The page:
Incidence and Outcomes of Acute Coronary Syndrome After Transcatheter Aortic Valve Replacement

Amgad Mentias, Milind Y. Desai, Marwan Saad, Phillip A. Horwitz, James D. Rossen, Sidakpal Panaich, Ayman Elbadawi, J. Dawn Abbott, Paul Sorajja, Hani Jneid, E. Murat Tuzcu, Samir Kapadia, Mary Vaughan-Sarrazin

Research output: Contribution to journalArticlepeer-review

34 Scopus citations

Abstract

Objectives: This study sought to address a knowledge gap by examining the incidence, timing, and predictors of acute coronary syndrome (ACS) after transcatheter aortic valve replacement (TAVR) in Medicare beneficiaries. Background: Evidence about incidence and outcomes of ACS after TAVR is scarce. Methods: We identified Medicare patients who underwent TAVR from 2012 to 2017 and were admitted with ACS during follow-up. We compared outcomes based on the type of ACS: ST-segment elevation myocardial infarction (STEMI), non-STEMI (NSTEMI), and unstable angina. In patients with non–ST-segment elevation ACS, we compared outcomes based on the treatment strategy (invasive vs. conservative) using inverse probability weighting analysis. Results: Out of 142,845 patients with TAVR, 6,741 patients (4.7%) were admitted with ACS after a median time of 297 days (interquartile range: 85 to 662 days), with 48% of admissions occurring within 6 months. The most common presentation was NSTEMI. Predictors of ACS were history of coronary artery disease, prior revascularization, diabetes, valve-in-TAVR, and acute kidney injury. STEMI was associated with higher 30-day and 1-year mortality compared with NSTEMI (31.4% vs. 15.5% and 51.2% vs. 41.3%, respectively; p < 0.01). Overall, 30.3% of patients with non–ST-segment elevation ACS were treated with invasive approach. On inverse probability weighting analysis, invasive approach was associated with lower adjusted long-term mortality (adjusted hazard ratio: 0.69; 95% confidence interval: 0.66 to 0.73; p < 0.01) and higher risk of repeat revascularization (adjusted hazard ratio: 1.29; 95% confidence interval: 1.16 to 1.43; p < 0.001). Conclusions: After TAVR, ACS is infrequent (<5%), and the most common presentation is NSTEMI. Occurrence of STEMI after TAVR is associated with a high mortality with nearly one-third of patients dying within 30 days. Optimization of care is needed for post-TAVR ACS patients and if feasible, invasive approach should be considered in these high-risk patients.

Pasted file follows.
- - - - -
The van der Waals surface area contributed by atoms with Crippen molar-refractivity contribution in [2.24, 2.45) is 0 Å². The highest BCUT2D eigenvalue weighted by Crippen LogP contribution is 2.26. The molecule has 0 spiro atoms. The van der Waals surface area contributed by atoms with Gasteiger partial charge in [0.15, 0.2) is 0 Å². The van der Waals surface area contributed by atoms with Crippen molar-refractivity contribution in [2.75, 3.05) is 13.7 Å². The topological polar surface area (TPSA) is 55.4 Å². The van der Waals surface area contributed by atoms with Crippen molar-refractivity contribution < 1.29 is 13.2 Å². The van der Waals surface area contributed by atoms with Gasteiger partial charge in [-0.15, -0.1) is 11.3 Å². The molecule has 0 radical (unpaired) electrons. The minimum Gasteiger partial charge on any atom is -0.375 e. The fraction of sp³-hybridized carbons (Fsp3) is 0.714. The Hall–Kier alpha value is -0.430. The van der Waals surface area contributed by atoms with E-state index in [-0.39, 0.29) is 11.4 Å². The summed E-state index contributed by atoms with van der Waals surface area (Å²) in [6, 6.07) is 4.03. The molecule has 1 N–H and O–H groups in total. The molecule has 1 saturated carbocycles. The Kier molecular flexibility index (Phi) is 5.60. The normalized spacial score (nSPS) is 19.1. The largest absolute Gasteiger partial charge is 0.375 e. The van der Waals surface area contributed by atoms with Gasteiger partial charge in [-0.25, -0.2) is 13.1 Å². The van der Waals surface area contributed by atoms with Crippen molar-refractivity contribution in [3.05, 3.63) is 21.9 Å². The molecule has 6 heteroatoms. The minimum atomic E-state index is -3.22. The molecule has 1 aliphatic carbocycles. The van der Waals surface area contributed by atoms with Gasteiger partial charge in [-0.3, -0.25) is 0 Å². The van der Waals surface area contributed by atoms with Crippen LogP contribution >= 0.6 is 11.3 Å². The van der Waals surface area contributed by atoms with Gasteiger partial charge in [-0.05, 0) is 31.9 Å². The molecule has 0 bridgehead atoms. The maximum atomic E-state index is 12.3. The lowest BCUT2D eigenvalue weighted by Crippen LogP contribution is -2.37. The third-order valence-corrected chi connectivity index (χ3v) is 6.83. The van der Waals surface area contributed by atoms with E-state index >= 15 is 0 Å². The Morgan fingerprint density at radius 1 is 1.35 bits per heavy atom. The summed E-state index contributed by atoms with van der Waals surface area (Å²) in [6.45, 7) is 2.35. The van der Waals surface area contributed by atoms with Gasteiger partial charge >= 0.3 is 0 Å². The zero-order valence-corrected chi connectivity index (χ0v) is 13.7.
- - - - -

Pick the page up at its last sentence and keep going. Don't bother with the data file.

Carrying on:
Original languageEnglish (US)
Pages (from-to)938-950
Number of pages13
JournalJACC: Cardiovascular Interventions
Volume13
Issue number8
DOIs
StatePublished - Apr 27 2020
Externally publishedYes

Keywords

  • acute coronary syndrome
  • percutaneous coronary intervention
  • transcatheter aortic valve replacement

ASJC Scopus subject areas

  • Cardiology and Cardiovascular Medicine

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